Today we are going to discuss one of the most elementary topics for a newbie- How to invest in share market? I have been planning to write this post for a number of days as there are many people who are willing to invest, however, do not know how to invest in share market. Through this article, they will get the answers to their question and learn the step-by-step process of how a beginner can start investing in indian share market.
Please note that this post might be a little longer as I am trying to cover all the basics that a beginner should know before entering the stock investment world. Make sure that you read the article till the end, cause it will be definitely worthwhile reading it. Let’s get started.
Pre-requisites before you start investing
For investing in the Indian stock market, there are a few pre-requisites that I would like to mention first. Here are the few things that you will need to invest in share market:
- Bank Savings account
- Trading and Demat account
- Internet connection
For opening a demat and trading account (usually opened altogether and called 2-in-1 account), the following documents are required:
- PAN Card
- Aadhar card (for address proof)
- Canceled cheque/Bank Statement/Passbook
- Passport size photos
You can have your savings account in any private/public Indian bank.
Where to open your trading and demat account?– This will be discussed later in this post on the section ‘choose your stock broker’ (STEP 4).
Get your documents ready. If you do not have a PAN card, then apply as soon as possible (if you are 18 years old or above).
3 Basic Advice before you start investing
When you are new to the stock market, you enter with lots of dreams and expectations. You might be planning to invest your savings and make lakhs in return.
Although there are hundreds of examples of people who had created huge wealth from the stock market, however, there are also thousands who didn’t.
Here are a few cautionary points for people who are just entering the world of investing.
— Pay down your ‘High-Interest’ debts first
If you have any kind of high-interest paying debts like personal loans, credit card dues debts, etc, then pay them first. The interests of these loans can be even as high as your returns from the market. There is no point in wasting your energy to give all the returns you made from the market as interests of your debts. Pay down these debts before entering the market.
— Invest only your additional/ surplus fund
Stop right there if you are planning to invest your next semester tuition fee, next month flat rent, savings for your daughter’s marriage which is going to happen next year or any similar reasons.
Only invest the amount that won’t affect your daily life. In addition, investing in debts/loans is really a bad idea, especially when you are new and learning how to invest in the share market.
— Keep some cash in hand
The cash in hand doesn’t just serve as your emergency fund. It also serves as your key to freedom. You can take big steps like changing your little flat, or quit your annoying job or simply shifting to a new city, only when you have cash in hand.
Do not get trapped by investing all your money and later losing your freedom. Do not sacrifice your personal freedom in the name of financial freedom.
How to Invest in Share Market?
Step 1: Define your investment goals
It’s important to start with defining your investment goals. Start with end goals in mind. Know what you want.
Do you want to grow your saved money (capital appreciation) to beat inflation and get higher returns? Do you want to build a passive income from your investments through dividends? Are you investing for a specific goal? Or do you just want to have fun in the market along with creating wealth?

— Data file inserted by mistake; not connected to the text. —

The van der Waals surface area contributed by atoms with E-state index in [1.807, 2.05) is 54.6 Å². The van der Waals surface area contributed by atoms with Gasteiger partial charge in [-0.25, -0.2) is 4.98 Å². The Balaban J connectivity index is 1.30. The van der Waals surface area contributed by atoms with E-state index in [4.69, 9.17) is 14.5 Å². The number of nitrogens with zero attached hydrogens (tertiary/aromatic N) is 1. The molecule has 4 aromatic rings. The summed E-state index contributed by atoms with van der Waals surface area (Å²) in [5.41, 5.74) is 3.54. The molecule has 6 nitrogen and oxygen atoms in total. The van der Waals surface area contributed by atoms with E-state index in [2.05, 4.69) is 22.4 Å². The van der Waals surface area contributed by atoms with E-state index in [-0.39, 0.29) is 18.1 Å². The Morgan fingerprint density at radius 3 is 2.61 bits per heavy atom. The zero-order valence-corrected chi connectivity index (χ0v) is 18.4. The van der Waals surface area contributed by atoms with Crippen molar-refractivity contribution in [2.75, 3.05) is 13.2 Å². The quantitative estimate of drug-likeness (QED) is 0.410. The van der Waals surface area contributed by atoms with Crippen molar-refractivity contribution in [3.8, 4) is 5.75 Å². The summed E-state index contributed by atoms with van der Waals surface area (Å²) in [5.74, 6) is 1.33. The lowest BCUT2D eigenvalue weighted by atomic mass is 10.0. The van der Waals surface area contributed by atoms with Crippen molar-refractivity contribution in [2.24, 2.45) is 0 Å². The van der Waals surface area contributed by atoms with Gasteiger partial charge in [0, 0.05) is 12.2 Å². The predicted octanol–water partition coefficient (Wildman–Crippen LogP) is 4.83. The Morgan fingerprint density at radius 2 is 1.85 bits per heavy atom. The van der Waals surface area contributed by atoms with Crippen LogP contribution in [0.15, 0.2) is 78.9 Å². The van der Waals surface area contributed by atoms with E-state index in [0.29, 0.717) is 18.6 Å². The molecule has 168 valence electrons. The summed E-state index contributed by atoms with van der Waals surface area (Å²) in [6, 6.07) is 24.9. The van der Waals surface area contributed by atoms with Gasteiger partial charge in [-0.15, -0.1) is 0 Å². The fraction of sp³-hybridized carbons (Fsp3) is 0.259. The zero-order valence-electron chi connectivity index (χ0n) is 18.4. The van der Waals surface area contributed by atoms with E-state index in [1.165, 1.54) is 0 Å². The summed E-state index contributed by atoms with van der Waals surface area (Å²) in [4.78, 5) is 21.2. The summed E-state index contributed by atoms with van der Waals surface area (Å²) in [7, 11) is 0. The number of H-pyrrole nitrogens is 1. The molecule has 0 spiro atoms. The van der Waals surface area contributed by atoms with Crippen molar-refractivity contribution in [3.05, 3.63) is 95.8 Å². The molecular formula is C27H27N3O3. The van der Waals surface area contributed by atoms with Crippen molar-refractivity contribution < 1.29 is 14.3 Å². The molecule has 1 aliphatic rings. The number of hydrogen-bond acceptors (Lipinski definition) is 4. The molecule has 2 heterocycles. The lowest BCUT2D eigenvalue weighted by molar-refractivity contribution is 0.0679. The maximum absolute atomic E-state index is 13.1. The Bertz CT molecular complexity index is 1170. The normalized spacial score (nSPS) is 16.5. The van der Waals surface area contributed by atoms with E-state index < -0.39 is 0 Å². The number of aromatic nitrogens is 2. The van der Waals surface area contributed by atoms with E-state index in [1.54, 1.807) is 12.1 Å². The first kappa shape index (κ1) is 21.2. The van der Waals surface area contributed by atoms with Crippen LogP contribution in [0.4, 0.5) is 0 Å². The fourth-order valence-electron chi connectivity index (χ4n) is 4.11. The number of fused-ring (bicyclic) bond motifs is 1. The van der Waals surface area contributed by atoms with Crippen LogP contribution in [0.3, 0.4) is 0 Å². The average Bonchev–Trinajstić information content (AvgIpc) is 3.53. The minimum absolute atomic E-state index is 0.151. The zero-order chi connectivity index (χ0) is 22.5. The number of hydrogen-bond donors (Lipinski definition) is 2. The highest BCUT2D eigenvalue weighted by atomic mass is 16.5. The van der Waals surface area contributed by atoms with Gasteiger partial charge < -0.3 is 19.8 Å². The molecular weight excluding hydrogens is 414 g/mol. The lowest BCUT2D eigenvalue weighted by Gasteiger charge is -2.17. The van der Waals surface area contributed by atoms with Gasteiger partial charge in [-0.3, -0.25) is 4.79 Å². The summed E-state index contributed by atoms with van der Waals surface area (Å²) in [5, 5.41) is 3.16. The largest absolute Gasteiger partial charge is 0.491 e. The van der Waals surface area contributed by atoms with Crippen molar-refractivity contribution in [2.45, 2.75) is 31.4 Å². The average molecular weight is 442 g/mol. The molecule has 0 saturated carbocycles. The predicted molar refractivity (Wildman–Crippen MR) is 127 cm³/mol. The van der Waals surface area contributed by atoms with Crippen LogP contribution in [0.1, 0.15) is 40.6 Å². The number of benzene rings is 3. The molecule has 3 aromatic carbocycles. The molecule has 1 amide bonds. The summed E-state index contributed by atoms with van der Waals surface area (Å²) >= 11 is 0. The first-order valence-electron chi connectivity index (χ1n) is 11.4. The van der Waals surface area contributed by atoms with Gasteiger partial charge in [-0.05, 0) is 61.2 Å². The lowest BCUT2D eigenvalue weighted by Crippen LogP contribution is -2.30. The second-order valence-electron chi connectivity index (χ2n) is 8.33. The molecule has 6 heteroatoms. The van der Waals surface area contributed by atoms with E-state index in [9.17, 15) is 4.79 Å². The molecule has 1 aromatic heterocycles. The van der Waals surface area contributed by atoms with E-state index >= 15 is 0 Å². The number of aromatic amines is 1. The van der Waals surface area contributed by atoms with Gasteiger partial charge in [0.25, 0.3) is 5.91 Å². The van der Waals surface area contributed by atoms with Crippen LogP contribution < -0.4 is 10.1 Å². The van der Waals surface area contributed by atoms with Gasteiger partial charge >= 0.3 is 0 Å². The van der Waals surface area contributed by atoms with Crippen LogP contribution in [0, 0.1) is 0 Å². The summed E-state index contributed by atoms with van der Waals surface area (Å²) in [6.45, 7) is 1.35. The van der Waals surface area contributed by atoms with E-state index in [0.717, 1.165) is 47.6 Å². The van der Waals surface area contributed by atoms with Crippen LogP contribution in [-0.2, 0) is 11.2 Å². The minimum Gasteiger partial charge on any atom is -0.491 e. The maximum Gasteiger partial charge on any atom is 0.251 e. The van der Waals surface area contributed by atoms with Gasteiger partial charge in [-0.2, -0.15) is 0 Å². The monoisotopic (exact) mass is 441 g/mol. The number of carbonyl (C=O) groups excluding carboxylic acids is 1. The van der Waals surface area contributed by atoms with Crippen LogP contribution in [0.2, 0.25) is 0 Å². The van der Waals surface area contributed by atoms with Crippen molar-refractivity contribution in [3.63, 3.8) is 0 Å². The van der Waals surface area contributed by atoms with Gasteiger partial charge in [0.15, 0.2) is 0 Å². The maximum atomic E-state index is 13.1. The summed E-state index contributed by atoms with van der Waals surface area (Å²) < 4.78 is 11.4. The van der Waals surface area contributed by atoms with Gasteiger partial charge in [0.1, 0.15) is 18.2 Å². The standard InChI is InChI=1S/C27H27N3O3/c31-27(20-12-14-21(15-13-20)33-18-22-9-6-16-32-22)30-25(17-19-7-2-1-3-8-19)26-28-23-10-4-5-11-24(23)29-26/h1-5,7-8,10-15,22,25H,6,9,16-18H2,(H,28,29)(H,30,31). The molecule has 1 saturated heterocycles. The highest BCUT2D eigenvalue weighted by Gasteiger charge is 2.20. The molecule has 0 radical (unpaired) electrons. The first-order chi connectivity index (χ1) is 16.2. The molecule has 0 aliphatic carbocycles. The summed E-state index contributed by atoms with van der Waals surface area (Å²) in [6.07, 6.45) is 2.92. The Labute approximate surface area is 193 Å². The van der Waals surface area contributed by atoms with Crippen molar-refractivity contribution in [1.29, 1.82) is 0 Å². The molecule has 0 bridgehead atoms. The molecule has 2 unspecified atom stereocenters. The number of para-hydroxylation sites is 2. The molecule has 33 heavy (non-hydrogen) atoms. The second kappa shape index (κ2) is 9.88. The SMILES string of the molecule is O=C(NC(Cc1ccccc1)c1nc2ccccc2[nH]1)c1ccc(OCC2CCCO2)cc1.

If you want to just have fun and want to learn, that’s okay. But make sure that you do not over-invest or get too much attracted to the market? Moreover, most people start the same way and define their goals later.
Anyways, if you are starting for Goal-Based Investing, do remember that the time frame for different investment goals will be different. Your goal can be anything like buying a new house, new car, funding your higher education, children’s marriage, retirement, etc. However, if you are investing in your retirement, then you have a bigger time frame compared to if you are investing in buying your first house.
When you know your goals, you can decide how much you want and for how long you have to remain invested.
Step 2: Create a plan/strategy
Now that you know your goals, you need to define your strategies. You might need to figure out whether you want to invest in the lump sum (a large amount at a time) or by SIP (systematic investment plan) approach. If you are planning small periodic investments, analyze how much you want to invest monthly.
There’s a common misconception among our society that you need large savings to get started. Say, one lakh or above. But that’s not true. As a thumb rule, first, build an emergency fund, and next start allocating a fixed amount let’s say 10-20% of your monthly income to save and invest. You can use the remaining portion of your earnings for paying your bills, mortgages, etc. Nevertheless, even if your allocated amount turns out to be Rs 3-5k or more, it’s good enough to build an investing habit.
Step 3: Read some investing books.
There are a number of decent books on stock market investing that you can read to brush up on the basics. Few good books that I will suggest the beginners should read are:
- The Intelligent Investor by Benjamin Graham
- One up on wall street by Peter Lynch
- Common stocks and uncommon profits by Philip Fisher
- The Dhandho Investor by Mohnish Pabrai
- The little book that beats the market by Joel Greenblatt
Besides, there are a couple of more books that you can read to build good basics of the stock market.
Step 4: Choose your stock broker
Deciding on an online broker is one of the biggest steps that you need to take. There are two types of stockbrokers in India:
- Full-service brokers
- Discount brokers
— Full-Service Brokers (Traditional Brokers)
They are traditional brokers who provide trading, research, and advisory facility for stocks, commodities, and currency. These brokers charge commissions on every trade their clients execute. They also facilitate investing in Forex, Mutual Funds, IPOs, FDs, Bonds, and Insurance.
Few examples of full-time brokers are ICICIDirect, Kotak Security, HDFC Sec, Sharekhan, Motilal Oswal, etc
— Discount Brokers (Budget Brokers)
Discount brokers just provide the trading facility for their clients. They do not offer advisory and hence suitable for a ‘do-it-yourself’ type of clients. They offer low brokerage, high speed and a decent platform for trading in stocks, commodities, and currency derivatives.
A few examples of discount brokers are Zerodha, Upstocs, 5 Paisa, Trade Smart Online, Paytm Money, Groww, etc.
Step 5: Start researching common stocks and invest.
Start noticing the companies around you. If you like the product or services of any company, dig deeper to find out more about its parent company, like whether it is listed on the stock exchange or not, what is its current share price, etc.